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Milo McIver Riverbend Loop Hike

From Oregon Hikers Field Guide

The Clackamas River from the Memorial Viewpoint, Milo McIver State Park (bobcat)
View to Mt. Hood from the Viewpoint Trail (bobcat)
On the Viewpoint Trail, Milo McIver State Park (bobcat)
Still channel on the Clackamas River, Riverbend Trail (bobcat)
Cedar grove, Maple Ridge Trail (bobcat)
The Riverbend Loop at Milo McIver State Park (not a GPS track) (bobcat) Courtesy: Caltopo



Milo K. McIver was a member of the Oregon State Highway Commission from 1950-1962, and Chairman of the Commission for the last four years of his term. During his tenure as Chair, McIver developed Oregon's freeway system to be recognized as the best in the nation at that time. The park named in his honor is not on a freeway, however, but lies nestled along a couple of wide, sweeping bends in the Clackamas River near the town of Estacada. This is a full-service park, with campgrounds, boat launches, a disk golf course, horse trails, picnic areas, and even a fish hatchery. The trail system is interconnected, but most visitors choose one of two loops: the one described here on the west side of the park and the Milo McIver Riverside Loop Hike on the east side. The Riverbend Loop takes you down from a view of the Cascade Range, across the Vortex Meadow - site of a state-sponsored rock concert in 1970 - to the Clackamas River and then back up a leafy, forested slope to the viewpoint on a high bluff 300 feet above the river.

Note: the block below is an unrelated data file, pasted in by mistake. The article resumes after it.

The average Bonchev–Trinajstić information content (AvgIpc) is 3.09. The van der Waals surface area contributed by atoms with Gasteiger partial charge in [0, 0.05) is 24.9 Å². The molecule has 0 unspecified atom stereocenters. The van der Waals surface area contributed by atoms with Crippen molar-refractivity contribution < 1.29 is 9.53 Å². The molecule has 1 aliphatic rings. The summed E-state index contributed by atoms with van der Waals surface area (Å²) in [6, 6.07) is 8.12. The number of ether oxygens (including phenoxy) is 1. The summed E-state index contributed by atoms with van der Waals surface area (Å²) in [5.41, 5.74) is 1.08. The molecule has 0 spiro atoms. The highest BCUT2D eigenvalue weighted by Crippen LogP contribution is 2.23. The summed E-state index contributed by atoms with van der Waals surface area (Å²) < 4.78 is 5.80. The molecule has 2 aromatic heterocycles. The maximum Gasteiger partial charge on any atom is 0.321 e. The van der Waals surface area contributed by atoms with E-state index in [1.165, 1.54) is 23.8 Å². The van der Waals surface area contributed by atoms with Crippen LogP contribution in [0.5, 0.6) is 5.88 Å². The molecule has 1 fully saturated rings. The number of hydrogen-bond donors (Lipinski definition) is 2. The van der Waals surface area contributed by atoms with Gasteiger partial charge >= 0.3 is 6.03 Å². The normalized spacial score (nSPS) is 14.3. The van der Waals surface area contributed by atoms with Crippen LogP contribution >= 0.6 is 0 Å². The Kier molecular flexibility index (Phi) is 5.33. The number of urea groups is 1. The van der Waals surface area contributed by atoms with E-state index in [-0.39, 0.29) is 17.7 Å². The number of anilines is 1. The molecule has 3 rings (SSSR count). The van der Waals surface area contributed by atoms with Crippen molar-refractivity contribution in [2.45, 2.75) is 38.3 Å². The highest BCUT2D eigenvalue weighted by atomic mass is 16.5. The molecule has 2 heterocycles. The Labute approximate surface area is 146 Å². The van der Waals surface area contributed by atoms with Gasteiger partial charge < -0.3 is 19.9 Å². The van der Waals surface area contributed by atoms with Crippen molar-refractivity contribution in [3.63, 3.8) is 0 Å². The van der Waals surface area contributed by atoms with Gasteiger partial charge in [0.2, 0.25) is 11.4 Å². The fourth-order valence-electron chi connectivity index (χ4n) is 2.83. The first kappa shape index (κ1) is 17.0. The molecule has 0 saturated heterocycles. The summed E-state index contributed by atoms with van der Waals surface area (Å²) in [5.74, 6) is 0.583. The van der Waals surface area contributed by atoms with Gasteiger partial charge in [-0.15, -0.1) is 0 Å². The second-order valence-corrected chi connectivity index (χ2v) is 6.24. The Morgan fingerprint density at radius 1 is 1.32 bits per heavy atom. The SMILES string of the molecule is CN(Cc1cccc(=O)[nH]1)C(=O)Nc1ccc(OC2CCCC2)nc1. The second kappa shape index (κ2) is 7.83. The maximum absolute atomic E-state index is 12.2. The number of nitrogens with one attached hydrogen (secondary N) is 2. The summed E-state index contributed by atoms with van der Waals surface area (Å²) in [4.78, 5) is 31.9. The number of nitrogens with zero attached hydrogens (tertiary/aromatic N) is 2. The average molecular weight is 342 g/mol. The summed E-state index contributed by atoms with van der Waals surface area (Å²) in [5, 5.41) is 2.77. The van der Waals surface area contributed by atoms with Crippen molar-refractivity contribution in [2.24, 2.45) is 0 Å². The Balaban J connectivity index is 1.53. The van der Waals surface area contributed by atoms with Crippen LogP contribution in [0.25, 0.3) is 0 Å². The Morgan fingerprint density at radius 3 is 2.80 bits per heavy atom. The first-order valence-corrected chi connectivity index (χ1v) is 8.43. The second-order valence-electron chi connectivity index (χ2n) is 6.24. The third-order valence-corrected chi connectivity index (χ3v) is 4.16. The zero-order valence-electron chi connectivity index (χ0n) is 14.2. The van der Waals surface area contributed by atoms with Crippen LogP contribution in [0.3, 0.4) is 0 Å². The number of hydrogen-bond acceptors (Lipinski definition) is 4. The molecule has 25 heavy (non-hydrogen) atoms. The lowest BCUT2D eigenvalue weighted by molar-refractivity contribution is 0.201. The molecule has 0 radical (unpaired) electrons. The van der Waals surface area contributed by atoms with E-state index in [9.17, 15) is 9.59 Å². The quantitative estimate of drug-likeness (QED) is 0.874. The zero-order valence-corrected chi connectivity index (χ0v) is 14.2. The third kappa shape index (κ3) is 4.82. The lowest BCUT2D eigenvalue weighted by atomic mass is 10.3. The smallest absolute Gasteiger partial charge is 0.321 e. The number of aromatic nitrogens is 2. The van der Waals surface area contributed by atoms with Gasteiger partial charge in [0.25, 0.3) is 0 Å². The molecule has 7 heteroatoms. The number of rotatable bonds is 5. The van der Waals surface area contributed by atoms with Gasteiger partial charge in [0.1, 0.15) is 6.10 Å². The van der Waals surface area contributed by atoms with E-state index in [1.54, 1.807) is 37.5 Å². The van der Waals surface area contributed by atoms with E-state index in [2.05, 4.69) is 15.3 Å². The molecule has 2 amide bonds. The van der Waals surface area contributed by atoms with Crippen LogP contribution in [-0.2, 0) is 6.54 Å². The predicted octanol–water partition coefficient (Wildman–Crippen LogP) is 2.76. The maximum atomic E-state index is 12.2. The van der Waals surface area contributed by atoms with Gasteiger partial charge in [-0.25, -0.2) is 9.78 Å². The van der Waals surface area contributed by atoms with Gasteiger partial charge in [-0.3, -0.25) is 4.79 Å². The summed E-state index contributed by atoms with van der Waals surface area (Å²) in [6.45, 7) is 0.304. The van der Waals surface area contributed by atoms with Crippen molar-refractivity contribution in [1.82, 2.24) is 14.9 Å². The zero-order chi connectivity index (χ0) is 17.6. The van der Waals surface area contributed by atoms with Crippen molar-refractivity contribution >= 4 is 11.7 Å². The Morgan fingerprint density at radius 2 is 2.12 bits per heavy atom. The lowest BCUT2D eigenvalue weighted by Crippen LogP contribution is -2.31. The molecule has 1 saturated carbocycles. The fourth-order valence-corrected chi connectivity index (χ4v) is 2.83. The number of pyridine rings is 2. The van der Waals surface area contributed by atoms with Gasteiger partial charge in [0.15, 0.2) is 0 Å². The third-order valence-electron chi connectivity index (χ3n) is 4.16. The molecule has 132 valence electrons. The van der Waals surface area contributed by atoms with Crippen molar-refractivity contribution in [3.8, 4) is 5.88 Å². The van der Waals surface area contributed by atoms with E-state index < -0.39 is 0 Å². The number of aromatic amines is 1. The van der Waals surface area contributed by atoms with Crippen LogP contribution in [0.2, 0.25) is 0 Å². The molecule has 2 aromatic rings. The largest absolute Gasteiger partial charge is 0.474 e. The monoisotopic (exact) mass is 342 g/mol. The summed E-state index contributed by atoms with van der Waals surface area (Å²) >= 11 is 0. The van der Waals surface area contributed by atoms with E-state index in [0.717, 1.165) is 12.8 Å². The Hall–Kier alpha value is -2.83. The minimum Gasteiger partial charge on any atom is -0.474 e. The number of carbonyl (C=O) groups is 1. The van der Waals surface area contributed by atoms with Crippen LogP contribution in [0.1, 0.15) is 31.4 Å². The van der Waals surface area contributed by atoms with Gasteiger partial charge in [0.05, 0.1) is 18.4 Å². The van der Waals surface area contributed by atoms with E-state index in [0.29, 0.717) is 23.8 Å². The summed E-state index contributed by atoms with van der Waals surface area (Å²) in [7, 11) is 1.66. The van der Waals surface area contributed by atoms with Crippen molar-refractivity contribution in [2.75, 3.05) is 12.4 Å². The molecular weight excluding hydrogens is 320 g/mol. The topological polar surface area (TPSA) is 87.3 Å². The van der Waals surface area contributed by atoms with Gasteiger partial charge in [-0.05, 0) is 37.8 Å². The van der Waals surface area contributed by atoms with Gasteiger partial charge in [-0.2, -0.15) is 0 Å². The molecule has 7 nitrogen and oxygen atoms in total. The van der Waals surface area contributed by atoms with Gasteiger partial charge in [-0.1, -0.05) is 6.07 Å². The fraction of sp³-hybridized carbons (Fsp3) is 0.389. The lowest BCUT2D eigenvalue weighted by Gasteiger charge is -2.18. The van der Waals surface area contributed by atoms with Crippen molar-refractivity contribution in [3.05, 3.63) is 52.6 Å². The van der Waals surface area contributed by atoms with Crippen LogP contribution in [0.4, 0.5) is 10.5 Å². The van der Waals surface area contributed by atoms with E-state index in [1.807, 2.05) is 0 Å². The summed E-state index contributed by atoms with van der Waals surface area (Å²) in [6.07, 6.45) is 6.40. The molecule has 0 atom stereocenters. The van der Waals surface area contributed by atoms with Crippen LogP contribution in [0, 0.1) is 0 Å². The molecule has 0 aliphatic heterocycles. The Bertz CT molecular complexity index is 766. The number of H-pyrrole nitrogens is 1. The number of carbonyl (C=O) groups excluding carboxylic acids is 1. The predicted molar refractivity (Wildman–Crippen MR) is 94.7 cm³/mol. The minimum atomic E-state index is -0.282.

For a shorter loop of 3.4 miles with less elevation gain, begin your hike at the Riverbend Trailhead, and skip the Vortex Loop and the Viewpoint Trail leading up to the McIver Memorial Viewpoint Trailhead.

From the parking area, walk down past the gazebo to the new (2017) viewing area. The Clackamas River winds below, with Mount Adams to the left and Mount Hood front and center. Near the plaque honoring Milo McIver, the graveled Viewpoint Trail, constructed in 2016-17 by volunteer groups, including Trailkeepers of Oregon, leads into the mixed forest of the high bluff (This trail replaces one on the other side of the viewing area that got washed out almost every year). The trail drops down the slope under Douglas-fir, red-cedar, and big-leaf maple in a lush understory dominated by hazel, vine maple, and sword fern. Cross a substantial footbridge and traverse down. An old barbecue grate allows you to step over a trickling creek. Arrive at the bottom of the bluff, and cross the Vortex Meadow, site of the America’s only state-sponsored rock concert. The trail leads into trees to a small parking area, but before you enter the trees, go right to follow a track through the meadow itself (If the ground is sodden, then it’s best to find the road leading past a gate from the parking area and follow that).